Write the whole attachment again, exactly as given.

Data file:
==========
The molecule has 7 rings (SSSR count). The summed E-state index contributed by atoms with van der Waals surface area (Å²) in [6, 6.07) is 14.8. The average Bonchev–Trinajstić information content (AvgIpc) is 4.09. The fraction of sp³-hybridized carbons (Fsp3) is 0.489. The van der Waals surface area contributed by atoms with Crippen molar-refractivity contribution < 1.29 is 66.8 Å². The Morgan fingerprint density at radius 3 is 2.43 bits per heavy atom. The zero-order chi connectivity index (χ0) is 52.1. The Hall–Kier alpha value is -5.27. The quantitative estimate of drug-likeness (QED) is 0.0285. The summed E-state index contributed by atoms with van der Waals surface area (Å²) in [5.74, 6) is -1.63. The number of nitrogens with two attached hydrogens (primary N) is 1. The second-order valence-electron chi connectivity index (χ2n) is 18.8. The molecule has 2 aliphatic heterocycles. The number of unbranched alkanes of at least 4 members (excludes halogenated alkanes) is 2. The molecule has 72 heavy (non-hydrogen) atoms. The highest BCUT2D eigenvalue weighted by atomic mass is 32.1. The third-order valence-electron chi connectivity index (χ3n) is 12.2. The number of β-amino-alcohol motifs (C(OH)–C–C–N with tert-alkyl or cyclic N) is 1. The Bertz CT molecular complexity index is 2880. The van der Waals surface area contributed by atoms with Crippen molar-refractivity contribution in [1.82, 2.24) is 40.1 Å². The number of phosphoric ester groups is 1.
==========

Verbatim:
The molecule has 7 rings (SSSR count). The summed E-state index contributed by atoms with van der Waals surface area (Å²) in [6, 6.07) is 14.8. The average Bonchev–Trinajstić information content (AvgIpc) is 4.09. The fraction of sp³-hybridized carbons (Fsp3) is 0.489. The van der Waals surface area contributed by atoms with Crippen molar-refractivity contribution < 1.29 is 66.8 Å². The Morgan fingerprint density at radius 3 is 2.43 bits per heavy atom. The zero-order chi connectivity index (χ0) is 52.1. The Hall–Kier alpha value is -5.27. The quantitative estimate of drug-likeness (QED) is 0.0285. The summed E-state index contributed by atoms with van der Waals surface area (Å²) in [5.74, 6) is -1.63. The number of nitrogens with two attached hydrogens (primary N) is 1. The second-order valence-electron chi connectivity index (χ2n) is 18.8. The molecule has 2 aliphatic heterocycles. The number of unbranched alkanes of at least 4 members (excludes halogenated alkanes) is 2. The molecule has 72 heavy (non-hydrogen) atoms. The highest BCUT2D eigenvalue weighted by atomic mass is 32.1. The third-order valence-electron chi connectivity index (χ3n) is 12.2. The number of β-amino-alcohol motifs (C(OH)–C–C–N with tert-alkyl or cyclic N) is 1. The Bertz CT molecular complexity index is 2880. The van der Waals surface area contributed by atoms with Crippen molar-refractivity contribution in [1.82, 2.24) is 40.1 Å². The number of phosphoric ester groups is 1.